This story in JLA: Terror Incognita is the thrust of the book. The white martians are characterized as almost entirely sadistic and monolithic in their evil nature. Their plan is an ambitious one and it seems like it actually had a decent chance for success, which is why J’onn J’onzz was taken out by them first. I knew a little about the martians from Brightest Day (reviewed here!) and this seems to fit what was alluded to there.  But in creating this story that focuses on J’onn J’onzz, other characters get neglected for their abilities. So, for example, Wonder Woman is characterized in her own titles as being vastly smarter and more proficient with her lasso than she appears in JLA: Terror Incognita. Similarly, despite the ability of the white martians to phase from solid to immaterial, the Flash – who has similar abilities – is thwarted ridiculously quickly.

JLA: Terror Incognita, then, is a tough sell on its own. Much of the book hinges on understanding an event that happened prior to this book, in which J’onn J’onzz made a wish to not be lonely any longer. JLA: Terror Incognita does not present the character with any real sense of loneliness, so it is tough to see this as a story where the Martian Manhunter grows or develops. But, more than any other character, JLA: Terror Incognita is focused on him.

“Bipolar Disorder” is a one-chapter story that seems to fit into a larger Batman story. That Batman story apparently has the Joker releasing a serum that transforms people into Jokers, much like in the film Batman. The issue comes up in this book because Dr. Polaris has been Jokerfied and is causing chaos with the world by robbing the south pole of its magnetism. The Justice League is called in and Kyle Rayner and Batman clash over who ought to take down this Polaris; Batman because of his experience with the Joker or Kyle because of his history with Dr. Polaris.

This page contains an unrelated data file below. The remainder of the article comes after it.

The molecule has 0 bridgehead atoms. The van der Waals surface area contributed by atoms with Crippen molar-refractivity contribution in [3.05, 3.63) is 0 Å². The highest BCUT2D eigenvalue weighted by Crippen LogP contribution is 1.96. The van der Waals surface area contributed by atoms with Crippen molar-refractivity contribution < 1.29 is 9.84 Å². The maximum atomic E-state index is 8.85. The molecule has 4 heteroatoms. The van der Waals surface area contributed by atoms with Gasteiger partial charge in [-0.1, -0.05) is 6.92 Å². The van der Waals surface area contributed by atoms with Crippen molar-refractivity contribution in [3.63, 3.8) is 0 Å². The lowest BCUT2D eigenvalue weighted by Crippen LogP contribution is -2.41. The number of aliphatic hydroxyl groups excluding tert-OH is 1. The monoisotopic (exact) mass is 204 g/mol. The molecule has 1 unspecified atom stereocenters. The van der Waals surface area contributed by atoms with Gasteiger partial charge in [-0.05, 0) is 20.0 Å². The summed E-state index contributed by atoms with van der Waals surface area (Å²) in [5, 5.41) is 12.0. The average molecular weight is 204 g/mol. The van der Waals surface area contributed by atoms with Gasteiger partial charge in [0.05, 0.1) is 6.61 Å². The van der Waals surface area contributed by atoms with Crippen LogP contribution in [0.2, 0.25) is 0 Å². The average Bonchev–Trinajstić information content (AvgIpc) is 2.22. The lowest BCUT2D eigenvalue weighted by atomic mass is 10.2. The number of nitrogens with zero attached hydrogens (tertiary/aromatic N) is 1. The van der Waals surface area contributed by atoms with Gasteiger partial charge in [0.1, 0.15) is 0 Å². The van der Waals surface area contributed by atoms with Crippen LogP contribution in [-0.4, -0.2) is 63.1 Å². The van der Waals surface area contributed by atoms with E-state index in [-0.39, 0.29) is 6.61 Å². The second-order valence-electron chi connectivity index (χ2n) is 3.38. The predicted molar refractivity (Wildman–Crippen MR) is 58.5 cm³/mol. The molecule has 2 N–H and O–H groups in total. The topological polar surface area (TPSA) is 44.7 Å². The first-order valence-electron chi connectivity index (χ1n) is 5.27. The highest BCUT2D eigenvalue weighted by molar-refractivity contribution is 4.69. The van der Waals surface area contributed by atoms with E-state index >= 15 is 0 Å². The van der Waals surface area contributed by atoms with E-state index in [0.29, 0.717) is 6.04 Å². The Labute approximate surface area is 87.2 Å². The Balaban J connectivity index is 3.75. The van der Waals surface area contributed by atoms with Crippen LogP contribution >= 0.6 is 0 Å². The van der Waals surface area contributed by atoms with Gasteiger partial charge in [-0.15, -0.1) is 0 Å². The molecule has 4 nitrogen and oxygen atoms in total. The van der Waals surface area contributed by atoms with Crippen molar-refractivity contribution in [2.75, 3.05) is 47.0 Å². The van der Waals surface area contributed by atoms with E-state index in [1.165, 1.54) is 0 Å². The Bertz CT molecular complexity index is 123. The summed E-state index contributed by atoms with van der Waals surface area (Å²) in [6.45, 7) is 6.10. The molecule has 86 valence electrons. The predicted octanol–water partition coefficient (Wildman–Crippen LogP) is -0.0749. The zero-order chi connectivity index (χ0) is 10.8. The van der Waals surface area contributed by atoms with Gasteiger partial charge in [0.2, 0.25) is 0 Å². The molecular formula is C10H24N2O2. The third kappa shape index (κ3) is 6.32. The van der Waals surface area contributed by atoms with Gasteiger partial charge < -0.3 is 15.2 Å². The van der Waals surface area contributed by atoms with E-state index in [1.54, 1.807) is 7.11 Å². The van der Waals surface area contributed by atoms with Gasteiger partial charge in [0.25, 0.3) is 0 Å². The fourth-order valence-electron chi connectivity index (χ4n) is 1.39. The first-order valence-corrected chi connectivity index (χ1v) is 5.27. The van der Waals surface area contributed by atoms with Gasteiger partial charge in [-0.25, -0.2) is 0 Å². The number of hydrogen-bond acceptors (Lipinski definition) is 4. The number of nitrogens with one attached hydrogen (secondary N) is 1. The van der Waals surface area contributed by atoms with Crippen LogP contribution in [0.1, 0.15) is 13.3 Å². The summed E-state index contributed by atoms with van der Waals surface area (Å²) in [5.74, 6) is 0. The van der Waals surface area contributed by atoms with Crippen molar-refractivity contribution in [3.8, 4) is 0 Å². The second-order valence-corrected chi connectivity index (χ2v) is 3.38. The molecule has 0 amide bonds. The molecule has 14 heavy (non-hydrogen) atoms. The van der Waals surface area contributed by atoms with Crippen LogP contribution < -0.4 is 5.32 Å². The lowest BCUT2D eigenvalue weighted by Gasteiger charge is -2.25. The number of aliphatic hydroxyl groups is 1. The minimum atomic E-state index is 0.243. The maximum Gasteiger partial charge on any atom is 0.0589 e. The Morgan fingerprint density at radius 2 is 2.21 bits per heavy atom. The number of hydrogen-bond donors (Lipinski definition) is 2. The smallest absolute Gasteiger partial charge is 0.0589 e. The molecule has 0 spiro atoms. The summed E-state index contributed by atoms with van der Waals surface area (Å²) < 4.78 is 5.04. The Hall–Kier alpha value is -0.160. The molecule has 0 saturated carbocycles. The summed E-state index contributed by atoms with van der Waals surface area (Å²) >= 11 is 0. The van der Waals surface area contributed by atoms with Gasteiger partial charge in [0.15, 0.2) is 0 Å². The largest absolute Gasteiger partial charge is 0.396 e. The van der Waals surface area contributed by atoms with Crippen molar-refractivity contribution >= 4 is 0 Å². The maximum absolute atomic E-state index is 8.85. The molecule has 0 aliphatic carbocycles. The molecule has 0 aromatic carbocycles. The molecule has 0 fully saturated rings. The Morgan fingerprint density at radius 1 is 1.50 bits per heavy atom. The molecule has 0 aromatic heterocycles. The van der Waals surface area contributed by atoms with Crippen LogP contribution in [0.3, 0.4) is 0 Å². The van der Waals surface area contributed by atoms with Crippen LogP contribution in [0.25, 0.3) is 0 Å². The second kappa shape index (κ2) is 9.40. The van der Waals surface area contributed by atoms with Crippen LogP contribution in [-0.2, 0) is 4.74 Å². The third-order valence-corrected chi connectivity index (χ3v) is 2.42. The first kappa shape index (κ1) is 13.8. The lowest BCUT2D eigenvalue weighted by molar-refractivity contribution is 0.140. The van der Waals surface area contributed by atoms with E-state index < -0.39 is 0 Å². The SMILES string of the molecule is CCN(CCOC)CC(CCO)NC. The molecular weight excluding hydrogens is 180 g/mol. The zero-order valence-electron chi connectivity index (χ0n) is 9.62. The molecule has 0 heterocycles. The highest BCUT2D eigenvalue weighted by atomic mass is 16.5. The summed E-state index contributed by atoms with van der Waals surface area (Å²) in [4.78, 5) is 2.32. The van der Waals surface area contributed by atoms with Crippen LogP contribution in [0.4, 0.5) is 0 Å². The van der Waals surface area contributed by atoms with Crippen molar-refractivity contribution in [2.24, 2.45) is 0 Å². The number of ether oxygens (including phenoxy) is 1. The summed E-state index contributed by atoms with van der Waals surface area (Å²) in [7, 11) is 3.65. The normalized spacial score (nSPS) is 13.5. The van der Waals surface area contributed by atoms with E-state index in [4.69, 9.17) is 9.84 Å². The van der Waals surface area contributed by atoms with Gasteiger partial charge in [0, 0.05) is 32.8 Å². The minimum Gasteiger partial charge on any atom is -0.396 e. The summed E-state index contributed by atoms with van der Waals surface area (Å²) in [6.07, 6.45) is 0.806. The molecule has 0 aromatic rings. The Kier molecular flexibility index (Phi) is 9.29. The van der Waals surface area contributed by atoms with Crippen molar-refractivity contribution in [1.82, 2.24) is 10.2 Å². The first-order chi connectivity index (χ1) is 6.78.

The whole purpose of this story appears to be, troublingly enough, to simply teach Kyle Rayner the value of planning ahead. The story seems compacted and is not nearly as interesting as it might be in the context of the larger story. This is another one where the characters are not all fleshed out as well as they ought to be, even Dr. Polaris.

“Merry Christmas, Justice League – Now Die!” has Plastic Man telling a child the story of how Santa Claus became a Justice League member. I, in the process, discovered again that I am not a fan of Plastic Man. The story is amusing but not terribly substantial or serious and it caps off a frequently dark book on an emotional downbeat.

The artwork throughout JLA: Terror Incognita is good, but nothing exceptional. The characters are all recognizable, but it is clear to the reader which panels the artists cared about and which ones they were simply getting through. This is not an extraordinary graphic novel on an art front, but it is not terrible, either.

That, sadly, is the epitaph of JLA: Terror Incognita. It is not a great book, not a good book, but it is not terrible, either. That does, however, make it remarkably easy to pass by.

For other Justice League books, please be sure to visit my reviews of:
Kingdom Come
Identity Crisis
Justice League: Secret Origins
Justice League: Generation Lost – Volume 1
Justice League: Generation Lost – Volume 2
Justice League Of America: The Injustice League
Second Coming
Justice League Of America: Dark Things


For other book reviews, please visit my index page on the subject by clicking here!

© 2012 W.L. Swarts. May not be reprinted without permission.